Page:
The versatility of white wine is part of its charm. Many Americans think of white wine as California Chardonnay. In reality, this is but one of many choices. There are other white grapes that offer an entirely different wine experience.

Some of the finest regions producing white wine include Alsace, Sauternes, Burgundy, Champagne, and the Loire in France; Alto Adige in Italy; Sonoma Valley, Napa Valley, and the Central Coast in California; and the Mosel and Nahe in Germany.

The following is a list of prominent grapes used in the production of white wine.

International Varieties

These wine grapes are unanimously recognized for winemaking, and are regularly planted all over the world.


Chardonnay is the king of white grapes, the Cabernet of whites. By far the most recognized white grape, it is planted everywhere that white wine is being made. While many Americans are only familiar with the occasional Napa Chardonnay, replete with fruity flavors and oaky richness, there are many other styles of Chardonnay being made around the world. The wines of Burgundy, especially the Montrachet areas, are considered by critics to be the best of the best. Chablis, which is made from Chardonnay grapes, is famous for its unique mineral flavors. Read more about Chardonnay’s characteristic versatility.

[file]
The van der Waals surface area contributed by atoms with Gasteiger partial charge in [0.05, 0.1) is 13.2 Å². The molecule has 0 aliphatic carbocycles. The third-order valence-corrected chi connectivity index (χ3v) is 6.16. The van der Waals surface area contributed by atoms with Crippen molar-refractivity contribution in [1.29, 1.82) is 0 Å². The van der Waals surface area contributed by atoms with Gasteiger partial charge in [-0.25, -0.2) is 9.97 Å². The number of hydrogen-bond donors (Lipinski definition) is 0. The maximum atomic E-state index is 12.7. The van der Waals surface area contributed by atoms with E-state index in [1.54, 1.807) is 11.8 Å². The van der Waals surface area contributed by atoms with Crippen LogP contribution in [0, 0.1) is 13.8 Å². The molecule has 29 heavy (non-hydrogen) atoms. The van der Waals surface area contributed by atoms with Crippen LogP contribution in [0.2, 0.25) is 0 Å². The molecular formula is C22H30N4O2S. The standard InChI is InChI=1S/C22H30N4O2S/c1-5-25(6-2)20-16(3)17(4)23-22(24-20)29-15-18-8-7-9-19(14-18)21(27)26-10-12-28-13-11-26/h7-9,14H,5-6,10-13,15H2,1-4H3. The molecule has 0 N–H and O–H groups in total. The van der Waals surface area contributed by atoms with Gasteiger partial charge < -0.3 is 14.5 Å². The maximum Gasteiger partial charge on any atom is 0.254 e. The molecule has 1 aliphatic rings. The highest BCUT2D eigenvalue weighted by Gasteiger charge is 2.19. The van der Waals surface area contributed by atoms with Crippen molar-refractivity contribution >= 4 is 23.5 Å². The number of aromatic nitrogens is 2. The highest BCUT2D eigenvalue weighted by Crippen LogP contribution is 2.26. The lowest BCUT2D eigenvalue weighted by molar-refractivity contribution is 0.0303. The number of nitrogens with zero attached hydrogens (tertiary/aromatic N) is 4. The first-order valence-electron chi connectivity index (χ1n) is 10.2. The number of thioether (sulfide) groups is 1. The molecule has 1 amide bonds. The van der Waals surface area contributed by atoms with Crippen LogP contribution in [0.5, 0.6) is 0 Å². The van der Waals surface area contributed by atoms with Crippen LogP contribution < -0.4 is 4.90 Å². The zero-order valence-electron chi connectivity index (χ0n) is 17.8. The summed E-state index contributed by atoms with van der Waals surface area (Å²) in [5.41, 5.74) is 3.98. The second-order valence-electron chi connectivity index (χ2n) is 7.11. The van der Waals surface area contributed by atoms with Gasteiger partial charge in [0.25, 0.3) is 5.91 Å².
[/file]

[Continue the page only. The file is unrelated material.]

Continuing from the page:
Gewürztraminer grapes on the vine.

Finicky and difficult, lightish red grape Gewürztraminer is almost always best in Alsace, where its aromatic bouquet and fruity flavors manifest deliciously in the wine. Gewürztraminer can be dry or sweet, and both styles are widely respected. All over the world, winemakers are trying to replicate the unique appeal of these flavors. Read more about these attempts at spreading the production of this fantastic grape.


Muscat grapes.